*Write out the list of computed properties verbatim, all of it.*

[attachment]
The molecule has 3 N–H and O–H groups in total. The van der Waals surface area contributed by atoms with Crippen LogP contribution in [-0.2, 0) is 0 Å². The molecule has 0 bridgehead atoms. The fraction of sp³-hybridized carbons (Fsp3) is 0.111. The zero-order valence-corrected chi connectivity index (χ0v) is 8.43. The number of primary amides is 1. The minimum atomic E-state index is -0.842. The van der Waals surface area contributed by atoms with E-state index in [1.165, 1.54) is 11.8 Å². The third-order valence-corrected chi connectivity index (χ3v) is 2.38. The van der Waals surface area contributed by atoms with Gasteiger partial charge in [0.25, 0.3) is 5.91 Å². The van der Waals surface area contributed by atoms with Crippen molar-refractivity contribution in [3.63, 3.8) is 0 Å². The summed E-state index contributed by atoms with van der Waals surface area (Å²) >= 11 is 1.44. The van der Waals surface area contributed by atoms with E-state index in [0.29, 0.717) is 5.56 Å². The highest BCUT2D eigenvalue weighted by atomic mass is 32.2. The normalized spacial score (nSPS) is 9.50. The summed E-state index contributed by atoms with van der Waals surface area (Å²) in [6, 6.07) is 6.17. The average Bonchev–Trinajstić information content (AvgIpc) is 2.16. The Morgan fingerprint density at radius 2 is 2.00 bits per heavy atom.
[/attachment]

The molecule has 3 N–H and O–H groups in total. The van der Waals surface area contributed by atoms with Crippen LogP contribution in [-0.2, 0) is 0 Å². The molecule has 0 bridgehead atoms. The fraction of sp³-hybridized carbons (Fsp3) is 0.111. The zero-order valence-corrected chi connectivity index (χ0v) is 8.43. The number of primary amides is 1. The minimum atomic E-state index is -0.842. The van der Waals surface area contributed by atoms with E-state index in [1.165, 1.54) is 11.8 Å². The third-order valence-corrected chi connectivity index (χ3v) is 2.38. The van der Waals surface area contributed by atoms with Gasteiger partial charge in [0.25, 0.3) is 5.91 Å². The van der Waals surface area contributed by atoms with Crippen molar-refractivity contribution in [3.63, 3.8) is 0 Å². The summed E-state index contributed by atoms with van der Waals surface area (Å²) >= 11 is 1.44. The van der Waals surface area contributed by atoms with E-state index in [0.29, 0.717) is 5.56 Å². The highest BCUT2D eigenvalue weighted by atomic mass is 32.2. The normalized spacial score (nSPS) is 9.50. The summed E-state index contributed by atoms with van der Waals surface area (Å²) in [6, 6.07) is 6.17. The average Bonchev–Trinajstić information content (AvgIpc) is 2.16. The Morgan fingerprint density at radius 2 is 2.00 bits per heavy atom.